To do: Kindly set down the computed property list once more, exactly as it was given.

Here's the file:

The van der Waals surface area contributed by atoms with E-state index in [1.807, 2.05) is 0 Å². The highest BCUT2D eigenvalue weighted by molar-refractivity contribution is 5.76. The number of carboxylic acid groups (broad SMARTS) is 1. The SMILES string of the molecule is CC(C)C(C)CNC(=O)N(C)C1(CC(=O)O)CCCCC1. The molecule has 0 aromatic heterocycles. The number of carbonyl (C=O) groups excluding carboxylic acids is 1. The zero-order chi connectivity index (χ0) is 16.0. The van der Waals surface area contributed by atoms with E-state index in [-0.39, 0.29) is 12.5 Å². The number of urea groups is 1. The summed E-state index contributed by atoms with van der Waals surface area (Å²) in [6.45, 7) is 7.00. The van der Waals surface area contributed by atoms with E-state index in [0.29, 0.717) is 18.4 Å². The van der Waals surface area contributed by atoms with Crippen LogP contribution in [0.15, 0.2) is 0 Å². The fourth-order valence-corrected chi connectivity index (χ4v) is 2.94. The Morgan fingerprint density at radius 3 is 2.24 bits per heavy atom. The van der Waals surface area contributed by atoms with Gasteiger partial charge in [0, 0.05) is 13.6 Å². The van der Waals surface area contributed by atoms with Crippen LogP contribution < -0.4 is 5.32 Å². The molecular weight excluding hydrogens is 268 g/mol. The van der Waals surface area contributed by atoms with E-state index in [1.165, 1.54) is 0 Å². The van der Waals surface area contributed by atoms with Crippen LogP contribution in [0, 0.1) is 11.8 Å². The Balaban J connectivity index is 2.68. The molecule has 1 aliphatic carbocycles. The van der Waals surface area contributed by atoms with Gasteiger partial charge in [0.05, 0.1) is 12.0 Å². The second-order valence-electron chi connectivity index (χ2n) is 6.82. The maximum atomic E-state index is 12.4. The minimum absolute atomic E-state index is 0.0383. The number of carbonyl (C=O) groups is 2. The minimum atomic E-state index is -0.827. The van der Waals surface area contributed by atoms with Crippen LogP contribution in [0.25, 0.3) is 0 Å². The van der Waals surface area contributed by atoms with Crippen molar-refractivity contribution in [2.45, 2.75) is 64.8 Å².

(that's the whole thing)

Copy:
The van der Waals surface area contributed by atoms with E-state index in [1.807, 2.05) is 0 Å². The highest BCUT2D eigenvalue weighted by molar-refractivity contribution is 5.76. The number of carboxylic acid groups (broad SMARTS) is 1. The SMILES string of the molecule is CC(C)C(C)CNC(=O)N(C)C1(CC(=O)O)CCCCC1. The molecule has 0 aromatic heterocycles. The number of carbonyl (C=O) groups excluding carboxylic acids is 1. The zero-order chi connectivity index (χ0) is 16.0. The van der Waals surface area contributed by atoms with E-state index in [-0.39, 0.29) is 12.5 Å². The number of urea groups is 1. The summed E-state index contributed by atoms with van der Waals surface area (Å²) in [6.45, 7) is 7.00. The van der Waals surface area contributed by atoms with E-state index in [0.29, 0.717) is 18.4 Å². The van der Waals surface area contributed by atoms with Crippen LogP contribution in [0.15, 0.2) is 0 Å². The fourth-order valence-corrected chi connectivity index (χ4v) is 2.94. The Morgan fingerprint density at radius 3 is 2.24 bits per heavy atom. The van der Waals surface area contributed by atoms with Gasteiger partial charge in [0, 0.05) is 13.6 Å². The van der Waals surface area contributed by atoms with Crippen LogP contribution < -0.4 is 5.32 Å². The molecular weight excluding hydrogens is 268 g/mol. The van der Waals surface area contributed by atoms with E-state index in [1.165, 1.54) is 0 Å². The van der Waals surface area contributed by atoms with Crippen LogP contribution in [0, 0.1) is 11.8 Å². The Balaban J connectivity index is 2.68. The molecule has 1 aliphatic carbocycles. The van der Waals surface area contributed by atoms with Gasteiger partial charge in [0.05, 0.1) is 12.0 Å². The second-order valence-electron chi connectivity index (χ2n) is 6.82. The maximum atomic E-state index is 12.4. The minimum absolute atomic E-state index is 0.0383. The number of carbonyl (C=O) groups is 2. The minimum atomic E-state index is -0.827. The van der Waals surface area contributed by atoms with Crippen LogP contribution in [0.25, 0.3) is 0 Å². The van der Waals surface area contributed by atoms with Crippen molar-refractivity contribution in [2.45, 2.75) is 64.8 Å².